People were yelling out, “Don’t Run, Don’t Run,” helping each other get down the street, they were trying to get out and there were smoke bombs and mace. Loud explosions and screams punctured the atmosphere, people were screaming and running and others tried to help people stay calm, then more National Guardsmen in camouflage came in, sneaking out of a dark parking lot and threw tear gas into the crowd of people trying to run. One woman told Revolution, “There was a fucking asthmatic woman shouting ‘Medic,’ and the police guy was just like, ‘Get away from the sidewalk!’ and he shot a fucking tear gas, not at her, but past her, he was just like ‘Get away!’ She fucking couldn’t breathe.”

There were shoes and eyeglasses in the street. A woman in her twenties looked back at a line of police in the park and said, “I have never felt more unsafe in my life.” People were agitating that what the police were doing was illegal and unconstitutional; people were outraged.

The St. Paul Police Department has declared to the public repeatedly that their plans have been a success. At a press conference on September 3, Police Chief John Harrington repeatedly claimed that “rioters” and “anarchists” were targeted because of their alleged plans to disrupt the convention. Ramsey County Sheriff Bob Fletcher said in a statement that the “Welcoming Committee is a criminal enterprise made up of 35 anarchists who are intent on committing criminal acts before and during the Republican National Convention.” Testimony and eye witness accounts from medics, legal observers, journalists, and protestors, as well as hours of video footage posted on YouTube and all over the internet, reveal a different story. What has actually occurred is targeted attacks on event organizers, legal observers, medics and journalists, as well as police indiscriminately coming down on protestors, as well as bystanders.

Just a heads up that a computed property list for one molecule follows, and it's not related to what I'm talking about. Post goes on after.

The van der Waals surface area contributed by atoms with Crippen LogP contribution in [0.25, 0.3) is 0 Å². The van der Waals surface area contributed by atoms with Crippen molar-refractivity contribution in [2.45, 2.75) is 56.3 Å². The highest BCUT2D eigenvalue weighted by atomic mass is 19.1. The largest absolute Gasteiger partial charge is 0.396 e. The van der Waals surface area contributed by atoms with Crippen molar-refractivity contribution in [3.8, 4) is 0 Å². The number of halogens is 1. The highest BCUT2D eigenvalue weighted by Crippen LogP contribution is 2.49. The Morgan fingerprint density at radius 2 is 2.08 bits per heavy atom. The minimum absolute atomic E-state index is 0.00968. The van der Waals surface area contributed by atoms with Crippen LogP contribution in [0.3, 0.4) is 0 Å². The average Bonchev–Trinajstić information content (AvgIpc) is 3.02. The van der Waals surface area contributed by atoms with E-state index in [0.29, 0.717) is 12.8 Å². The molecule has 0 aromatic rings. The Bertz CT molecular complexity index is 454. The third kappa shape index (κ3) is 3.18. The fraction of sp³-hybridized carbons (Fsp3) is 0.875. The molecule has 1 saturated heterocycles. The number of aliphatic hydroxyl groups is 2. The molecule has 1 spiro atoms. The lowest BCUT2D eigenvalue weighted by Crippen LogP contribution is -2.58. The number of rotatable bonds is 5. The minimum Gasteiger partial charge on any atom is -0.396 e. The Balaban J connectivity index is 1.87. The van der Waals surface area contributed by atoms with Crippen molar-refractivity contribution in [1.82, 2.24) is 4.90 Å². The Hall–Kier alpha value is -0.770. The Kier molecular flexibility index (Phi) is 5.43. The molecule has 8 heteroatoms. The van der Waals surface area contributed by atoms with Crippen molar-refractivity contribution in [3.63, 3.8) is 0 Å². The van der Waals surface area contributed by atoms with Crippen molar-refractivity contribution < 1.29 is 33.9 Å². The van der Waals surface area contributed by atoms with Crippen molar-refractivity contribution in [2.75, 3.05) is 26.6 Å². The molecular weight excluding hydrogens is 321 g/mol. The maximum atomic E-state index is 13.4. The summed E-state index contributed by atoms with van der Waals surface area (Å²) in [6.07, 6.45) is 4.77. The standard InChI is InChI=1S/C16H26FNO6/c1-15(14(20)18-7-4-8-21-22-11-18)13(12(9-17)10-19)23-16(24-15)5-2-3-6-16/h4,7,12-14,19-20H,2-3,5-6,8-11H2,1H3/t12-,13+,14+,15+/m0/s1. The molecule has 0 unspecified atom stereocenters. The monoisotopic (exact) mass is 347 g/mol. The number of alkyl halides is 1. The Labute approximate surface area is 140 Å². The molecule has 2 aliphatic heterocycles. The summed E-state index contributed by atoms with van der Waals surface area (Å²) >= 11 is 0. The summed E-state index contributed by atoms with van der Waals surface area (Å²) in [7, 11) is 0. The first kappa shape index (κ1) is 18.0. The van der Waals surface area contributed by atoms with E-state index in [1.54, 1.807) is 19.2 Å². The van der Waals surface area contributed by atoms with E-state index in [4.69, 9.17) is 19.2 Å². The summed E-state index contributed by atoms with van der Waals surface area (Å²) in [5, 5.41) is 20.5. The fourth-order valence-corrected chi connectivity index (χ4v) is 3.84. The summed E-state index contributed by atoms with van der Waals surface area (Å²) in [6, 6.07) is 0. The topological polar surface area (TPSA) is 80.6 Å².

Many diverse youth and progressive people have been a part of mobilizing to protest at the RNC. The statement at the website of the RNC Welcoming Committee is endorsed by several chapters of the Students for Democratic Society, Campus Anti-War Network, and a number of anarchist organizations and grassroots groups like the Queer Action Network and Milwaukee Anti-racist Action. In addition, anti-war activists, unions, Iraq war veterans, and many others across the country mobilized to come to St. Paul to politically protest the crimes that have been committed by the Bush regime.